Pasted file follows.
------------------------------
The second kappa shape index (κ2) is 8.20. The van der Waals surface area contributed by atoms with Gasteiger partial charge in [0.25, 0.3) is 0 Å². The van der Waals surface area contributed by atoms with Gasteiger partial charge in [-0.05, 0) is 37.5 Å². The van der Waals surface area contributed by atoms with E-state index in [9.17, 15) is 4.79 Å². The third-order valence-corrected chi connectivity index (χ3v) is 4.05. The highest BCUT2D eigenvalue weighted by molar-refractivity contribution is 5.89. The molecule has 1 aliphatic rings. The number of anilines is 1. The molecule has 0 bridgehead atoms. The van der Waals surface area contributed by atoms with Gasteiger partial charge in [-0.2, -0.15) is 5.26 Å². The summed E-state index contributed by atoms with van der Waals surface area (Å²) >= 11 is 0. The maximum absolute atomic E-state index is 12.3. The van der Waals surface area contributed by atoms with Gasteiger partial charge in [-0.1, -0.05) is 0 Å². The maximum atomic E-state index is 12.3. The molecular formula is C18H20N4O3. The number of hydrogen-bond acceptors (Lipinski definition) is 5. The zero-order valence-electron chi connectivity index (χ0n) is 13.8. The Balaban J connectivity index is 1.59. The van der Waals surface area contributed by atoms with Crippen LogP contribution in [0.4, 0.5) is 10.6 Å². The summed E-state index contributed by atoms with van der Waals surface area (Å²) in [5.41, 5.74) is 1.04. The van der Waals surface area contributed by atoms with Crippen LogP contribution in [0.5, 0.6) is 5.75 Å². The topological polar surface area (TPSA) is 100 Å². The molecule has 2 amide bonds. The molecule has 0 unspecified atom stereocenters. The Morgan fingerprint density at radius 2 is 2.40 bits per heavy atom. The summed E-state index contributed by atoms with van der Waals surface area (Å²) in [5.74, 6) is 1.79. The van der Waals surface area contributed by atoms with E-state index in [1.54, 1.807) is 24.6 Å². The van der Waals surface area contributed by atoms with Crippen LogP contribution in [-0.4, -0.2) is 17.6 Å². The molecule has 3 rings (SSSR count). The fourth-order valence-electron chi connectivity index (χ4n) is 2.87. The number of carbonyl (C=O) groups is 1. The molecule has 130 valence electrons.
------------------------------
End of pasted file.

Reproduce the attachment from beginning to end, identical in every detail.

The second kappa shape index (κ2) is 8.20. The van der Waals surface area contributed by atoms with Gasteiger partial charge in [0.25, 0.3) is 0 Å². The van der Waals surface area contributed by atoms with Gasteiger partial charge in [-0.05, 0) is 37.5 Å². The van der Waals surface area contributed by atoms with E-state index in [9.17, 15) is 4.79 Å². The third-order valence-corrected chi connectivity index (χ3v) is 4.05. The highest BCUT2D eigenvalue weighted by molar-refractivity contribution is 5.89. The molecule has 1 aliphatic rings. The number of anilines is 1. The molecule has 0 bridgehead atoms. The van der Waals surface area contributed by atoms with Gasteiger partial charge in [-0.2, -0.15) is 5.26 Å². The summed E-state index contributed by atoms with van der Waals surface area (Å²) >= 11 is 0. The maximum absolute atomic E-state index is 12.3. The van der Waals surface area contributed by atoms with Gasteiger partial charge in [-0.1, -0.05) is 0 Å². The maximum atomic E-state index is 12.3. The molecular formula is C18H20N4O3. The number of hydrogen-bond acceptors (Lipinski definition) is 5. The zero-order valence-electron chi connectivity index (χ0n) is 13.8. The Balaban J connectivity index is 1.59. The van der Waals surface area contributed by atoms with Crippen LogP contribution in [0.4, 0.5) is 10.6 Å². The summed E-state index contributed by atoms with van der Waals surface area (Å²) in [5.41, 5.74) is 1.04. The van der Waals surface area contributed by atoms with Crippen LogP contribution in [0.5, 0.6) is 5.75 Å². The topological polar surface area (TPSA) is 100 Å². The molecule has 2 amide bonds. The molecule has 0 unspecified atom stereocenters. The Morgan fingerprint density at radius 2 is 2.40 bits per heavy atom. The summed E-state index contributed by atoms with van der Waals surface area (Å²) in [5.74, 6) is 1.79. The van der Waals surface area contributed by atoms with E-state index in [1.54, 1.807) is 24.6 Å². The van der Waals surface area contributed by atoms with Crippen LogP contribution in [-0.4, -0.2) is 17.6 Å². The molecule has 3 rings (SSSR count). The fourth-order valence-electron chi connectivity index (χ4n) is 2.87. The number of carbonyl (C=O) groups is 1. The molecule has 130 valence electrons.